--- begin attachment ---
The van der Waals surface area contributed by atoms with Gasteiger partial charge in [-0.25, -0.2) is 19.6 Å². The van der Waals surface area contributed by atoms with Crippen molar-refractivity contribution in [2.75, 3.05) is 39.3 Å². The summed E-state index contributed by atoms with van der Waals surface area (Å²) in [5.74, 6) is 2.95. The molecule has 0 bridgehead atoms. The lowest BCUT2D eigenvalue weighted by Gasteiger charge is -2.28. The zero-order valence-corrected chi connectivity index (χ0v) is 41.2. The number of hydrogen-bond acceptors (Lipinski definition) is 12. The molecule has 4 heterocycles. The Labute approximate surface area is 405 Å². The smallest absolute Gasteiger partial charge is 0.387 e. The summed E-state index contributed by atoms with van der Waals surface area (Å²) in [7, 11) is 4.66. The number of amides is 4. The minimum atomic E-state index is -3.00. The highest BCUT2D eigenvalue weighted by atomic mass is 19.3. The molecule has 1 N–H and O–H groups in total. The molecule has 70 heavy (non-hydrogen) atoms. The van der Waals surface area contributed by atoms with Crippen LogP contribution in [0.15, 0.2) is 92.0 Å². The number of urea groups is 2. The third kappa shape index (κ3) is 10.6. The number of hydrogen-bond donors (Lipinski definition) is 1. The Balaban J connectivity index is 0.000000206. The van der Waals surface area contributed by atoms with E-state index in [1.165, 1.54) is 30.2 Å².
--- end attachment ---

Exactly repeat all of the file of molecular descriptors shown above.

The van der Waals surface area contributed by atoms with Gasteiger partial charge in [-0.25, -0.2) is 19.6 Å². The van der Waals surface area contributed by atoms with Crippen molar-refractivity contribution in [2.75, 3.05) is 39.3 Å². The summed E-state index contributed by atoms with van der Waals surface area (Å²) in [5.74, 6) is 2.95. The molecule has 0 bridgehead atoms. The lowest BCUT2D eigenvalue weighted by Gasteiger charge is -2.28. The zero-order valence-corrected chi connectivity index (χ0v) is 41.2. The number of hydrogen-bond acceptors (Lipinski definition) is 12. The molecule has 4 heterocycles. The Labute approximate surface area is 405 Å². The smallest absolute Gasteiger partial charge is 0.387 e. The summed E-state index contributed by atoms with van der Waals surface area (Å²) in [7, 11) is 4.66. The number of amides is 4. The minimum atomic E-state index is -3.00. The highest BCUT2D eigenvalue weighted by atomic mass is 19.3. The molecule has 1 N–H and O–H groups in total. The molecule has 70 heavy (non-hydrogen) atoms. The van der Waals surface area contributed by atoms with Crippen LogP contribution in [0.15, 0.2) is 92.0 Å². The number of urea groups is 2. The third kappa shape index (κ3) is 10.6. The number of hydrogen-bond donors (Lipinski definition) is 1. The Balaban J connectivity index is 0.000000206. The van der Waals surface area contributed by atoms with E-state index in [1.165, 1.54) is 30.2 Å².